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About Our Foundation

Story About Us
Where it all began

The Discovery and MADF

In 2008, Kurdish native Ahmet Ertugrul, also known as Parasut, made his way to a site on Mount Ararat where he uncovered what may be the greatest archaeological discovery of all time. On November 9, 2014, Charlotte, NC native Philip Ernest Williams visited what appeared to be a multi-level ancient wooden structure buried under many tons of volcanic rock and ice above 4000 meters on the south side of Mount Ararat. 

The considerable interest in this discovery is due to the fact that the Bible (Gen 8:4) mentions Noah’s Ark as coming to rest on the mountains of Ararat. There have been many ancient and modern reports that the Ark still rests on 17,000 foot Mount Ararat, the highest mountain in the Ancient Near East. Notwithstanding these ancient and modern reports, it was not until June 2008 when the Turkish mountain guide Ahmet Ertugrul, better known as Parasut (pronounced ‘parachute’), uncovered the remains of a large ancient wooden structure buried beneath many feet of ice and volcanic rock buried above 4000m on the south side of this mountain. The permanently frozen snowcap of this mountain certainly could have preserved wood from so long ago. The discovery was announced to the world in April 2010 by Hong Kong-based media company Noah’s Ark Ministries International (NAMI).

In 2015, the Mount Ararat Discovery Foundation (MADF) was established as a 501(c)3 public non-profit corporation devoted to sponsor the independent scientific investigations, multi-regional archaeological surveys, scholarly studies, and protection of sites and antiquities associated with Mount Ararat in Eastern Turkey.  MADF operates in partnership with Turkish archaeologists and authorities licensed to investigate.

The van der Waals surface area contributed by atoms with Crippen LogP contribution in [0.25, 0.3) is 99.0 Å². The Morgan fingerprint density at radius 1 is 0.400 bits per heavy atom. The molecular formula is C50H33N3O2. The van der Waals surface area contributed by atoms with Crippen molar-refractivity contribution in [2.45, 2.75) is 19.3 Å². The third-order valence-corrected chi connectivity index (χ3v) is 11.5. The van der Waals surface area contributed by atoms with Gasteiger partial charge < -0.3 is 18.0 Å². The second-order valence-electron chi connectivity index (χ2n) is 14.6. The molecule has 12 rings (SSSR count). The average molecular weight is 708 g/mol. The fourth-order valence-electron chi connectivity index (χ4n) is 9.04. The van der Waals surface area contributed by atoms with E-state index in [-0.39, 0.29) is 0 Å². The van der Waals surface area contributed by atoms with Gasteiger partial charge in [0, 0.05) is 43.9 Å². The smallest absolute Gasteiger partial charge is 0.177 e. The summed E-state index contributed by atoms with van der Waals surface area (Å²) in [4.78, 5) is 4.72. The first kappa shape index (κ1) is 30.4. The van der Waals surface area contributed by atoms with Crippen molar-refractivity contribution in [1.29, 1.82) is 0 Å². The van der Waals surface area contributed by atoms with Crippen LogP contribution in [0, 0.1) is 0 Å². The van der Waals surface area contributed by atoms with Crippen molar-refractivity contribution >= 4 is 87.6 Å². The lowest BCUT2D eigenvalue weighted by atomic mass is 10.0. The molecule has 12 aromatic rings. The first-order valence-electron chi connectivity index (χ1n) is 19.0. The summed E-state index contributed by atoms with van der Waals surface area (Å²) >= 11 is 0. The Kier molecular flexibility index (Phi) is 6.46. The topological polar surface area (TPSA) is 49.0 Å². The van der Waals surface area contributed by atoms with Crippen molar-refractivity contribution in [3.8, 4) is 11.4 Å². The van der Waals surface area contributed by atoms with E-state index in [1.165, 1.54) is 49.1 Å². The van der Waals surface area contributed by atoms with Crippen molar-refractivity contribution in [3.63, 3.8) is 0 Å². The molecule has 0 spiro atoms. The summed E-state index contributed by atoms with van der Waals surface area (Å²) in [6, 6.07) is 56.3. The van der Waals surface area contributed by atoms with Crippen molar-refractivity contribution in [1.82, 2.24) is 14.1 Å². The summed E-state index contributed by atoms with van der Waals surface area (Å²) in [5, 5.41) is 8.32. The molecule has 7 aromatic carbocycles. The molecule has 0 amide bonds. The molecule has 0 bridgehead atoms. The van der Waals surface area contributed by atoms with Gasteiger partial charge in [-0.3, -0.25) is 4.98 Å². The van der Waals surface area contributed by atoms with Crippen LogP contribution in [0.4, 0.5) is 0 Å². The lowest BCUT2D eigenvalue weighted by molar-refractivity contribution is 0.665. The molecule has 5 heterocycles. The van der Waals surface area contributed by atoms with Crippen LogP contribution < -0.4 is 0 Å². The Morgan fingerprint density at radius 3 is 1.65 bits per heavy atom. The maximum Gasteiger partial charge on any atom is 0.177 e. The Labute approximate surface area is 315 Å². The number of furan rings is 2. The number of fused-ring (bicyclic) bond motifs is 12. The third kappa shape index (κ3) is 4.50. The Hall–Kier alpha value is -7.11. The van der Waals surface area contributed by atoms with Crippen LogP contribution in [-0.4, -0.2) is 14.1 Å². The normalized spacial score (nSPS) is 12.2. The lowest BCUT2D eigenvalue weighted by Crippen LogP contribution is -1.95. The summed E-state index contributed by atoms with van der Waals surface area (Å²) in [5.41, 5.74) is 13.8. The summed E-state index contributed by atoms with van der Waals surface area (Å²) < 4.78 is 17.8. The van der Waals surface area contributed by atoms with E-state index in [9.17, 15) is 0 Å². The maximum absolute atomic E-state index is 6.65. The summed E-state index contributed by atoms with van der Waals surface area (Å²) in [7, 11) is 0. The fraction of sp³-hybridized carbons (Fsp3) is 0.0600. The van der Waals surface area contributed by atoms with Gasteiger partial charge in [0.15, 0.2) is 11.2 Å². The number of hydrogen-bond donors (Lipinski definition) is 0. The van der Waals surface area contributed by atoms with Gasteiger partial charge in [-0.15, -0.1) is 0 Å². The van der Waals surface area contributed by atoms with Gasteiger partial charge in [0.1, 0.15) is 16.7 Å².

Mount Ararat Foundation Discovery

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Goal : $1,000,000.00


MADF works with proper permits from respective government ministries of Turkey and the people of this region. In addition to enabling scientific studies, MADF also assists in making sure that the cultural heritage associated with this mountain remains the property of the people of this region of Eastern Turkey.


MADF is committed to taking no specific position regarding the archaeological identification of the structure. MADF allows participating archaeologists, scientists, and scholars to do the investigations according to their field of expertise with professional integrity.


MADF requests all archaeologists and scholars participating in MADF expeditions to publish their findings, tests, analyses, and conclusions in a timely fashion in appropriate peer-reviewed scientific and academic journals or in special publications appropriate to their particular scientific schools.